November 24, 2016 • Life for Leaders
Enter his gates with thanksgiving, and his courts with praise. Give thanks to him, bless his name.
On this Thanksgiving Day in the United States, Americans are encouraged to pause and give thanks to God. In his Thanksgiving Proclamation of 1863, President Abraham Lincoln wrote: “The year that is drawing toward its close has been filled with the blessings of fruitful fields and healthful skies. To these bounties, which are so constantly enjoyed that we are prone to forget the source from which they come, others have been added which are of so extraordinary a nature that they can not fail to penetrate and soften even the heart which is habitually insensible to the ever-watchful providence of Almighty God.”
As you may recall, in 1863, the United States was in the Civil War, a terribly brutal and emotionally horrifying experience. Thousands of young Americans had died, while others faced the prospect of imminent death. Yet, in the midst of such a challenging time, President Lincoln called upon Americans to remember the richness of God’s blessings and to be thankful.
So it should be with us. In many ways, 2016 has not been an easy year for our nation. We have endured one of the most divisive political campaigns in our nation’s history. We continue to struggle with economic challenges and inequities. Racial prejudice rears its ugly head throughout our society, both in human hearts and in social and economic systems. Senseless violence in our streets has taken hundreds of lives. The threat of terrorism continually confronts our nation, even as terrorist acts devastate the wider world.
Thus, we need to hear the encouragement of Abraham Lincoln again. In spite of our challenges, setbacks, and problems, God has richly blessed us. Thanksgiving is due just as much today as it was in 1863, perhaps much more.
When we give thanks, we bring to mind God’s gifts to us. This, in turn, reminds us of God’s gracious nature. We think, not just of what God has done, but also of who God is. Thus, giving thanks is a point of entry to praise. In the language of Psalm 100, we enter God’s gates with thanksgiving so that we might go into his courts with praise. There’s no biblical rule that states that thanks must always come before praise. But, for many of us, thanksgiving for what God has done leads us to praise God for who he is.
May you enter God’s gates with thanksgiving today, so that you might celebrate in his courts with praise! May God give you a rich and blessed Thanksgiving Day!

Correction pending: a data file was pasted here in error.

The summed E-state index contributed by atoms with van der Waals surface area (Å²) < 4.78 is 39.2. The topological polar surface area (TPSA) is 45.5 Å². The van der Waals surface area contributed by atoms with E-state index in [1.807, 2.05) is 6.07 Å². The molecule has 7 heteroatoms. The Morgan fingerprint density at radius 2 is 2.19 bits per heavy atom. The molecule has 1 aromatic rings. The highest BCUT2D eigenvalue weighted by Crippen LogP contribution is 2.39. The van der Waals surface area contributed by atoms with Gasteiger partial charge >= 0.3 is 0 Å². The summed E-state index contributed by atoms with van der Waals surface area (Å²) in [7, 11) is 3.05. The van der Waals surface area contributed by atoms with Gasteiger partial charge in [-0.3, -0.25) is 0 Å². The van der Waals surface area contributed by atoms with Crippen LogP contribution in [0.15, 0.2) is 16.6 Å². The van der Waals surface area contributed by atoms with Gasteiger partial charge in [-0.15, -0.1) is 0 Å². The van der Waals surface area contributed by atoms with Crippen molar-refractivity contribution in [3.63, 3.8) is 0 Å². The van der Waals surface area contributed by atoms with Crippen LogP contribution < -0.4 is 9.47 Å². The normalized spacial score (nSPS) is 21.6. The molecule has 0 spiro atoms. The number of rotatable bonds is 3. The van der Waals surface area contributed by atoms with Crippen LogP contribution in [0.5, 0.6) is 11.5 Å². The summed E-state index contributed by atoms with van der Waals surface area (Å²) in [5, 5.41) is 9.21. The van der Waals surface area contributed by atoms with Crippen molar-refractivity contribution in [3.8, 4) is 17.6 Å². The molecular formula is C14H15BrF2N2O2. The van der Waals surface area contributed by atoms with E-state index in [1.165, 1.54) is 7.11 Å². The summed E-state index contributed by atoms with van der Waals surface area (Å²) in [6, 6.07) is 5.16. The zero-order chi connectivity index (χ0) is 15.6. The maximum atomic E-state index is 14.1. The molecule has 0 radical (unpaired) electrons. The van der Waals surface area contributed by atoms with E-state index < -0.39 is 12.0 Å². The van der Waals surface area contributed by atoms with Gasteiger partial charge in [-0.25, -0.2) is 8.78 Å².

QUESTIONS TO CONSIDER:
How is it possible to give thanks even in hard times?
Does thanking God lead to praising God in your life?
For what are you most grateful today?
Gracious God, thank you for your abundant gifts to me. Thank you for giving me not what I deserve, but so very much more. Thank you for the ways you have blessed me throughout my life. Thank you for allowing me to live in a country where I feel relatively free and safe. Thank you, most of all, for the gift of life you have given me through Christ. Thanks for the incredible privilege of knowing you and living my life in relationship with you, both now and forever.
All praise be to you, O God, giver of all good gifts! All praise be to you, because your grace and mercy are without end! All praise be to you for the gift of life in this world, and life forever in the age to come! All praise to you, O God, through Jesus Christ our Lord, Amen!
Explore more at the Theology of Work Project online Bible commentary: Shout to the Lord?!
Dr. Mark D. Roberts is a Senior Strategist for Fuller’s Max De Pree Center for Leadership, where he focuses on the spiritual development and thriving of leaders. He is the principal writer of the daily devotional, Life for Leaders, and the founder of the De Pree Center’s Flourishing in the Third Third of Life Initiative. Previously, Mark was the Executive Director of the De Pree Center, the lead pastor of a church in Southern California, and the Senior Director of Laity Lodge in Texas. He has written eight books, dozens of articles, and over 2,500 devotions that help people discover the difference God makes in their daily life and leadership. With a Ph.D. in New Testament from Harvard, Mark teaches at Fuller Seminary, most recently in his D.Min. cohort on “Faith, Work, Economics, and Vocation.” Mark is married to Linda, a marriage and family counselor, spiritual director, and executive coach. Their two grown children are educators on the high school and college level.